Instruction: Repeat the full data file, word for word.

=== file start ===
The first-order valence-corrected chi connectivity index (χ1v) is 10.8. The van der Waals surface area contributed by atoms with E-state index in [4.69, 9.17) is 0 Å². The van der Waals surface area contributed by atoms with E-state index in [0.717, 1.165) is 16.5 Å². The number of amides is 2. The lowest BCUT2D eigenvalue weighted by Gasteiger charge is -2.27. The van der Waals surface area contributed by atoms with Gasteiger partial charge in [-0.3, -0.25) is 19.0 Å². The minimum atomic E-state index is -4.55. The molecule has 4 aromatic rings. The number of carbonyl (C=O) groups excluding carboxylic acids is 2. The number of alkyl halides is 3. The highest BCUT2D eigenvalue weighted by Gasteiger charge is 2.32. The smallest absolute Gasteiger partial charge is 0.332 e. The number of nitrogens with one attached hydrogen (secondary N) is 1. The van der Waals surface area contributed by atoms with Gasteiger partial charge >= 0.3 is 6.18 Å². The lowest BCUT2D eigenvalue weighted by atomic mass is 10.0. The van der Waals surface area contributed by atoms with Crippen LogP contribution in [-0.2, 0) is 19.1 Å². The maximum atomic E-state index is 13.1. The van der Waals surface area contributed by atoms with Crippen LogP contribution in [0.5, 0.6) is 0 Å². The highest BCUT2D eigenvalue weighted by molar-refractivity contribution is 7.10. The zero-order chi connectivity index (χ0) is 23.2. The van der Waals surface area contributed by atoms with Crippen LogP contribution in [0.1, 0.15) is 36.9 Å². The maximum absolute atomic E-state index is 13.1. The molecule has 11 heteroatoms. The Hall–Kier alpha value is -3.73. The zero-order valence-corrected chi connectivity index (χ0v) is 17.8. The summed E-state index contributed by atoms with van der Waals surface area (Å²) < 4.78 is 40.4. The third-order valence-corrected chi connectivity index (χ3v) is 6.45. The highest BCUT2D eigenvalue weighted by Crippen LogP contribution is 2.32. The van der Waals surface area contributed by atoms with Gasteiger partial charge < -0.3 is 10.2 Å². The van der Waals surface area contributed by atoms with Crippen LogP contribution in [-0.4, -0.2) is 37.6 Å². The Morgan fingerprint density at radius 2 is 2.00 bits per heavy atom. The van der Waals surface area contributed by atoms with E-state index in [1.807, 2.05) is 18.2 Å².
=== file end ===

The first-order valence-corrected chi connectivity index (χ1v) is 10.8. The van der Waals surface area contributed by atoms with E-state index in [4.69, 9.17) is 0 Å². The van der Waals surface area contributed by atoms with E-state index in [0.717, 1.165) is 16.5 Å². The number of amides is 2. The lowest BCUT2D eigenvalue weighted by Gasteiger charge is -2.27. The van der Waals surface area contributed by atoms with Gasteiger partial charge in [-0.3, -0.25) is 19.0 Å². The minimum atomic E-state index is -4.55. The molecule has 4 aromatic rings. The number of carbonyl (C=O) groups excluding carboxylic acids is 2. The number of alkyl halides is 3. The highest BCUT2D eigenvalue weighted by Gasteiger charge is 2.32. The smallest absolute Gasteiger partial charge is 0.332 e. The number of nitrogens with one attached hydrogen (secondary N) is 1. The van der Waals surface area contributed by atoms with Gasteiger partial charge >= 0.3 is 6.18 Å². The lowest BCUT2D eigenvalue weighted by atomic mass is 10.0. The van der Waals surface area contributed by atoms with Crippen LogP contribution in [-0.2, 0) is 19.1 Å². The maximum atomic E-state index is 13.1. The van der Waals surface area contributed by atoms with Crippen LogP contribution in [0.5, 0.6) is 0 Å². The highest BCUT2D eigenvalue weighted by molar-refractivity contribution is 7.10. The zero-order chi connectivity index (χ0) is 23.2. The van der Waals surface area contributed by atoms with Crippen LogP contribution in [0.1, 0.15) is 36.9 Å². The maximum absolute atomic E-state index is 13.1. The molecule has 11 heteroatoms. The Hall–Kier alpha value is -3.73. The zero-order valence-corrected chi connectivity index (χ0v) is 17.8. The summed E-state index contributed by atoms with van der Waals surface area (Å²) < 4.78 is 40.4. The third-order valence-corrected chi connectivity index (χ3v) is 6.45. The highest BCUT2D eigenvalue weighted by Crippen LogP contribution is 2.32. The van der Waals surface area contributed by atoms with Gasteiger partial charge < -0.3 is 10.2 Å². The van der Waals surface area contributed by atoms with Crippen LogP contribution in [-0.4, -0.2) is 37.6 Å². The Morgan fingerprint density at radius 2 is 2.00 bits per heavy atom. The van der Waals surface area contributed by atoms with E-state index in [1.807, 2.05) is 18.2 Å².